The Lee children rowed out to catch fish and empty the lobster pots. They remember how large the lobsters were and how this 'luxury food' seemed common place to them.

The family recall taking a pram to the gas works in Stockton and collecting a bushel of cinders. These cinders were added to the fire and burned white hot. They didn't spit as much as sea coal.


The winkle beds were exposed for a couple of hours at each tide and the family remembers collecting winkles and spearing Plaice or 'flatties' with a sharp stick.


Play time:

There was lots of fun to be had - sliding down dunes and even pole vaulting! Isobel remembers that she and her sister, Philomena, found a neglected house boat that was half hidden in the dunes. They dug their way in, held tea parties and then proceeded to paint the boat silver! She knew that they would be in great trouble if they were ever caught as their father had drummed it into them that they were not allowed on other people's boats without permission.


When residents of Seaton Snooks village moved out, the children from the boats enjoyed playing in and out of the deserted houses. They remember climbing through the chapel windows and playing the organ! There were also war-time 'pill boxes' to play in; some were quite large with an upstairs and downstairs.


Having a bath:

Men and boys could use the showers at the zinc works but the women and girls had to make other arrangements. Mr. Lee dug a trench to use as a bath. This filled with rainwater (and creepy crawlies) to which was added a couple of buckets of fresh hot water from the zinc works.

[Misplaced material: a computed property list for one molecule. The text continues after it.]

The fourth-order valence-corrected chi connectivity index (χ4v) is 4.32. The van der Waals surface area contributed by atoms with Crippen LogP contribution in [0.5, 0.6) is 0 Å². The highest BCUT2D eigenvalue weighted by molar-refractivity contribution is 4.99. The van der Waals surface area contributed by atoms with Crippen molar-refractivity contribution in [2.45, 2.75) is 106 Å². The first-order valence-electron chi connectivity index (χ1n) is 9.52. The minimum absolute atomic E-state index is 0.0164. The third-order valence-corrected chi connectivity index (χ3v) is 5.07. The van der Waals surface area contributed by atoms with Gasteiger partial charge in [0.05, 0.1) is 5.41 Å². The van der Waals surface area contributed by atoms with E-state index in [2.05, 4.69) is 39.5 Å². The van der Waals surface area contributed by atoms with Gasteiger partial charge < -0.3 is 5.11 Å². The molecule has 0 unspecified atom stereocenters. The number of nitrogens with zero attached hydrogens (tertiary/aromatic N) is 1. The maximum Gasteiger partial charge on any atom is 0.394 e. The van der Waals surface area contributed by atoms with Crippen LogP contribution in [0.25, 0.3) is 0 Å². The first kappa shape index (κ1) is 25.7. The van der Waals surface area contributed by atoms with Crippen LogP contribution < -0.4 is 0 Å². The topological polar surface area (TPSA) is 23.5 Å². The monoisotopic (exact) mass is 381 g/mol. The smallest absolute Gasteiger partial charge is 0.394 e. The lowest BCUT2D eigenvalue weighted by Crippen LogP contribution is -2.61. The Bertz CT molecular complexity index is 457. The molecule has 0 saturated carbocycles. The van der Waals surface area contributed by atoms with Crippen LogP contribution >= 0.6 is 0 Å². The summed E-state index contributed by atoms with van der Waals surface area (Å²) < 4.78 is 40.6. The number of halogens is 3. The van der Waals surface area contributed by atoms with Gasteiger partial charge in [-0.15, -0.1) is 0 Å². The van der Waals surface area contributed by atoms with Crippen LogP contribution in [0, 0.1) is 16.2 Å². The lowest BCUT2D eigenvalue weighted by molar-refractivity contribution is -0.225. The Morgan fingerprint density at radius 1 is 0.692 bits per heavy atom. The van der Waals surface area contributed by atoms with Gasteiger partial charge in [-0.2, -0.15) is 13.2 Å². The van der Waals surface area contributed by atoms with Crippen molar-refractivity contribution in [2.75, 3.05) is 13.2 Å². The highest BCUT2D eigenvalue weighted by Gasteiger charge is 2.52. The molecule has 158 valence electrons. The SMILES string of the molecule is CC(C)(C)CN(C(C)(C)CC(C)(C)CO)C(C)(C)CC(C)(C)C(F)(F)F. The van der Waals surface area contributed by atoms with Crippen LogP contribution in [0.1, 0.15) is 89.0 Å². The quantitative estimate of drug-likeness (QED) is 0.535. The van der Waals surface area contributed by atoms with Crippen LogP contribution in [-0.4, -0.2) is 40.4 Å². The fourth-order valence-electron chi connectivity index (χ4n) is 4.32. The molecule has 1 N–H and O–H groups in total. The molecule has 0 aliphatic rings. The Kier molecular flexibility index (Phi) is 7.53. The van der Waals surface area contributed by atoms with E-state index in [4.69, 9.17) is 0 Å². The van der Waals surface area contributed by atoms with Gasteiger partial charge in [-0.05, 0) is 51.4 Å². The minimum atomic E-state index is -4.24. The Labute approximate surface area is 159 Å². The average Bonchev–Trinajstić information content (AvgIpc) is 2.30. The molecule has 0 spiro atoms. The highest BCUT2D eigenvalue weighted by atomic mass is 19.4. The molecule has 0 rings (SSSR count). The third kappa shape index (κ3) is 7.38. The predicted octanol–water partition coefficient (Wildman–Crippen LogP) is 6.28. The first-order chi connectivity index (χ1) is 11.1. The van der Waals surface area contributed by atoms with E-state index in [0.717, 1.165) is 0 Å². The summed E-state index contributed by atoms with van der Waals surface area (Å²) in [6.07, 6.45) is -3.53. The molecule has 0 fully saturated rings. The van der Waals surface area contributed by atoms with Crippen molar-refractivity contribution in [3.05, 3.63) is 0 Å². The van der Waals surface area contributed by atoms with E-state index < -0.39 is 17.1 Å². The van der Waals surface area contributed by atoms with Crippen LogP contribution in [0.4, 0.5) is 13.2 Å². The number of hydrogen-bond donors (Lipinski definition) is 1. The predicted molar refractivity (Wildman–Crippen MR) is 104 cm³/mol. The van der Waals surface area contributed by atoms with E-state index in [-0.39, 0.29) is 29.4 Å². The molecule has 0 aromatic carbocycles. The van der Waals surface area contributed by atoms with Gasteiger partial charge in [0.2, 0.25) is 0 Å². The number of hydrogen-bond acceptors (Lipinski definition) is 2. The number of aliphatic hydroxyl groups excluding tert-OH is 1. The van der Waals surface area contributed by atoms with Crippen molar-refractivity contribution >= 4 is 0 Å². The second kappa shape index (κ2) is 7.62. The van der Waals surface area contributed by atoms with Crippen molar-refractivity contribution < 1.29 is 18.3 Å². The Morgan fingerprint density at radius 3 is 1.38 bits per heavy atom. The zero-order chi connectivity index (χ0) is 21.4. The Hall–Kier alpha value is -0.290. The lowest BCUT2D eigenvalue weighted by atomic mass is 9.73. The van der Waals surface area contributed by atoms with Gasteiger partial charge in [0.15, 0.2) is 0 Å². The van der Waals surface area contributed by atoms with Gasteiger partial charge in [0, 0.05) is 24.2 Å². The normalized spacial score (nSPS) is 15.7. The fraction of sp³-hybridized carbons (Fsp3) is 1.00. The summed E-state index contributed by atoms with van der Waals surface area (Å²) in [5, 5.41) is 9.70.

Celebrating a special birthday:

When Maureen Lee was 21, there was a great celebration on the beach. The family built a large round table out of sand and the meal was served there.



The boats usually rested on the sand and only floated at high Spring and Autumn tides. As the river was dredged the tide came in further and more frequently.

The family remember one wild night when the storm was so bad that the next door boat was in danger of crashing into theirs so the men waded chest deep in the icy water while the girls balanced precariously on the deck using brooms and planks, anything they could find, to fend off the other boat.


One night a boat, The NANCY BETT,  Albert Lee's boat, broke loose and ended up at Eston. It crashed into the walkway between the lighthouse and living quarters before ending up on the beach where Tees-dock now stands.



The family remembers how things changed once an  article about the Snooks appeared in the Gazette. No longer was it a 'hidden gem', now strangers and day trippers came which changed the character of the area. Those who stayed  in the boats enjoyed it more when the visitors went home.


The burning of the boats:

By the late 1960s, there were about 25 house boats on the beach. The boat owners were told to remove their boats. Most had nowhere to take them and so burned their own boats. The authorities had told them that it was because the tides were now higher as the river had been dredged - an explanation not accepted by the locals. Mr. Lee could not bear to burn his boats so his son-in-law Joe Wilson undertook this sad task.